An asset ID. This is how topics are identified internally by the system, and they occasionally appear in the output. They always begin with "AssetId:".
With the exception of asset IDs, these are all the same pieces that you can already use in the URLs for MSDN2, so the concepts should be familiar if you've spent any time looking at that stuff.
There are two slightly funky (but highly intentional) things about what GetContent returns that you'll need to keep in mind. The first is that, by default, the body of the documents that make up a content are not returned. Unless you list a document in the requestedDocuments section of the request message, you'll just get the types and formats of the available documents. This is because documents can be quite large, and it would be a waste to transmit all of them every time.
The other thing to be aware of is the idea of available versions and locales. If you send in a request for content item ms123401, locale en-us, version MSDN.10, you'll get back that content item, but you'll also receive a list that will tell you that the content item is also available for locale/version fr-fr/MSDN.10 and locale/version en-us/MSDN.20. This list is particularly valuable when the content key you request does not correspond to a known content item - in that case it represents the best guess by the MTPS system for reasonable alternatives.
GetNavigationPaths has a few twists as well. First, there's the name. We seriously considered calling it GetToc, but it's not exactly TOC data, since it's used for other things, like that little trail of links (sometimes called "breadcrumbs" or the "eyebrow") at the top of MSDN2 pages. What it really returns is all the ways to navigate between two content items. Hence, GetNavigationPaths.
GetNavigationPaths accepts two content keys. In this case, the identifier in the keys must be a short ID. (If you need to, you can resolve a short ID from an alias, a GUID, a URL or an asset ID via a call to GetContent first.) The first key identifies the root, which is the content item you'd like to start at, and second key identifies the target, which is the content item you'd like to wind up on.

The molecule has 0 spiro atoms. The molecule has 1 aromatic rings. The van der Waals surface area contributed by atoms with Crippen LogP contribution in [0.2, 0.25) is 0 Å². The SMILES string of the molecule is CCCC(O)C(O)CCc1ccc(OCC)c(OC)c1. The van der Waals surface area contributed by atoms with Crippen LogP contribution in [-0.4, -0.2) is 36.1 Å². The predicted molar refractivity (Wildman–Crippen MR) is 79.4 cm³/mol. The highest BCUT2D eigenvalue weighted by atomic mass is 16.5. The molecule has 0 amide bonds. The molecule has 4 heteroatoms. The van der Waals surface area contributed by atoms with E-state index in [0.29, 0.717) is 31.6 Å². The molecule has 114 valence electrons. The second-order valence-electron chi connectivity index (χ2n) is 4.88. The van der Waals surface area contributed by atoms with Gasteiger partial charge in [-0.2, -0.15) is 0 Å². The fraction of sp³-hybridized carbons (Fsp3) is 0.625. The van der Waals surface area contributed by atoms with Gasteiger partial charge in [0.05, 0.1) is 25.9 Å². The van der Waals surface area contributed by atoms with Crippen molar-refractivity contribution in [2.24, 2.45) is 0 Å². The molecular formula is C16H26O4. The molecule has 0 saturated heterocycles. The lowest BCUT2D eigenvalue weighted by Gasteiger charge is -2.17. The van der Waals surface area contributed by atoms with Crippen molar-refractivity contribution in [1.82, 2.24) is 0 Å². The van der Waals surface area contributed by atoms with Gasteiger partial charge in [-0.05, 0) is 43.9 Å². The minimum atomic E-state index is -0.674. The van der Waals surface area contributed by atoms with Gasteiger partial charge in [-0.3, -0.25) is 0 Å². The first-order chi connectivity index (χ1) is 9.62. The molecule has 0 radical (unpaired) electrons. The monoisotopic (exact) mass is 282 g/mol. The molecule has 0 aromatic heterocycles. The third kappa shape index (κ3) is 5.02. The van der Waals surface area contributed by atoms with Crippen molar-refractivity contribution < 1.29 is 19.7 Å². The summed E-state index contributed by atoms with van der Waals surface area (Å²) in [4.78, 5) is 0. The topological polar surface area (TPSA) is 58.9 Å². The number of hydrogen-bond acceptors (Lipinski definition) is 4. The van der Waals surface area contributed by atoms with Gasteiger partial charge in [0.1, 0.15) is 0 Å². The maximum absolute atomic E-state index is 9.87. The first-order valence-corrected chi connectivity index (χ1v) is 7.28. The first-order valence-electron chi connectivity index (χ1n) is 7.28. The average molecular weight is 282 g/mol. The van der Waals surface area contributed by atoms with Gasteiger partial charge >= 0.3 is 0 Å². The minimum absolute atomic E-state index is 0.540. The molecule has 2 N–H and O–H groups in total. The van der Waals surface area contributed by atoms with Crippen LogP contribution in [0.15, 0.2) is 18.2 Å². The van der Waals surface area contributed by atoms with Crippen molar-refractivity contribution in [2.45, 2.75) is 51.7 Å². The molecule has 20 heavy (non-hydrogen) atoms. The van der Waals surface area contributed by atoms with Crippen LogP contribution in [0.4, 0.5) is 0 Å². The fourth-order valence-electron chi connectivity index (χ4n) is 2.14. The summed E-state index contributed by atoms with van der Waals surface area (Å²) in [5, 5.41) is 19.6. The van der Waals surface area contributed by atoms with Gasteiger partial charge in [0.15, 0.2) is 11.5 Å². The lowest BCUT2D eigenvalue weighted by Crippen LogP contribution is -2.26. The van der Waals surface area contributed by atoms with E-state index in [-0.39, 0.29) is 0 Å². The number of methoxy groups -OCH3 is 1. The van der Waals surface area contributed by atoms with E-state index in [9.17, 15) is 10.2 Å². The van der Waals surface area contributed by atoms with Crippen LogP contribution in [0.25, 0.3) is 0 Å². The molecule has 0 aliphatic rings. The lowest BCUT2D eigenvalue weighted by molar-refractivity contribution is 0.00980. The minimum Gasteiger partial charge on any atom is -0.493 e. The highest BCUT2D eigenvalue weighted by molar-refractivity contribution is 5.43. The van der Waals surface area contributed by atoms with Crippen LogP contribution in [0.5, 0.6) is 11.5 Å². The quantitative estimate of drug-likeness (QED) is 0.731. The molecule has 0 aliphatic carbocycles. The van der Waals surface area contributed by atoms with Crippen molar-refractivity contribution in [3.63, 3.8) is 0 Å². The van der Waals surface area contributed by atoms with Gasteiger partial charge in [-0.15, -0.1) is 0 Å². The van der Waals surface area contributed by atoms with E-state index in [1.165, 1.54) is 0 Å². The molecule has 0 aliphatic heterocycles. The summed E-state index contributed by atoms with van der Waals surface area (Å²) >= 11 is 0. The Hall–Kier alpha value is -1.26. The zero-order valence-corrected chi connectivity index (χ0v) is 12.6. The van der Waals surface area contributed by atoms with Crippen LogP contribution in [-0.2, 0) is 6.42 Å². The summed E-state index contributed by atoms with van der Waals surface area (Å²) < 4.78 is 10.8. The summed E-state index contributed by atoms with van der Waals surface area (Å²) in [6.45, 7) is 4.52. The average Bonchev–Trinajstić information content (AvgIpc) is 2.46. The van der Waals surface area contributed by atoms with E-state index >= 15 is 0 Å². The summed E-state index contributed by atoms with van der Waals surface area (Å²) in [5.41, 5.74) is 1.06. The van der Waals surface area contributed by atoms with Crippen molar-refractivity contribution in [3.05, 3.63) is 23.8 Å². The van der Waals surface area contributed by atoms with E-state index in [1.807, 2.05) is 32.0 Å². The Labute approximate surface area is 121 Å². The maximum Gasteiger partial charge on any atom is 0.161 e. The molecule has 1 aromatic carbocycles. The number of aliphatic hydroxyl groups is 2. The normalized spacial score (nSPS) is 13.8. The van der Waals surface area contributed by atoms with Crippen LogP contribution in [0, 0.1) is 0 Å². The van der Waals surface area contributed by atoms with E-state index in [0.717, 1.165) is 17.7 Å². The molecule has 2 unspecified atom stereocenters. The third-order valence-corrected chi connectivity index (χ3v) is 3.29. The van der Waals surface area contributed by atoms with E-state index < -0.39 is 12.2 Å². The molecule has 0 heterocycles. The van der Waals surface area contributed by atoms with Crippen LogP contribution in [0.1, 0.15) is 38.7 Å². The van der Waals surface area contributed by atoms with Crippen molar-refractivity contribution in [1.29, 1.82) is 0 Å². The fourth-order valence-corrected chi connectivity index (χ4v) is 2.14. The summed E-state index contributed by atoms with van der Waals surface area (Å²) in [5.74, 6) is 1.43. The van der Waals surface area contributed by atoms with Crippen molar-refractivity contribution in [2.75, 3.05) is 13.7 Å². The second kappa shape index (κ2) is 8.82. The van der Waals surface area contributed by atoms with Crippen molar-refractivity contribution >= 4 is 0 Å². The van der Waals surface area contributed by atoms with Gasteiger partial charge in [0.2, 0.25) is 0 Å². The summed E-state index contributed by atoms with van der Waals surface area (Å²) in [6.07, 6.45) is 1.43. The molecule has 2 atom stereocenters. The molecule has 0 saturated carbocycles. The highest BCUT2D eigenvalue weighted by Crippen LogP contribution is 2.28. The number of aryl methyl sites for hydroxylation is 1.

What you get back is a list of navigation paths between the root and the target. There might be more than one path, because a content item can appear in more than one place in the TOC. A navigation path is a list of navigation nodes, where each navigation node is made up of a title, a navigation node key, and a content node key. There's also some information about something called phantoms, but I'll defer that to the docs.
The title is fairly self-explanatory, but the distinction between a navigation node key and a content node key is somewhat less intuitive…I had to have it explained to me more than a few times when I was writing the system. Basically, it arises out of the fact that every node in the TOC is itself a separate content item in the system, whose content consists of a reference to the content item that TOC node represents and a list of child nodes. So the navigation node key is a content key (identifier plus version plus locale) that represents the TOC node itself, and the content node key identifies the content item the TOC node corresponds to. You can tell the difference between the two because the content item identified by the navigation node key will always have a primary document of format "Mtps.Toc".
Another way to look at it is that the navigation node key tells you where you are in the left hand tree of MSDN2, and the content node key tells you what goes in the right hand content pane.
Like I said, I don't expect as many people to use GetNavigationPaths as to use GetContent, so I wouldn't lose too much sleep over the details. Of course, if you do wind up using it (or any part of the system), I'd love to hear about it, or about how we could make it or the documentation better.
This was a very interesting system to write for a variety of reasons, but I think I'll save the "how" for another post. I've also got what I think is a pretty cool application of the service that (at least some) people are really going to like. More on that later, too.
We consider the system to be roughly in beta, as we already know several things we need to improve or change. That said, we feel good enough about it to turn the world loose on it. If you come up with any cool ideas about how to use the service, or ideas about how we could improve it, drop a comment here.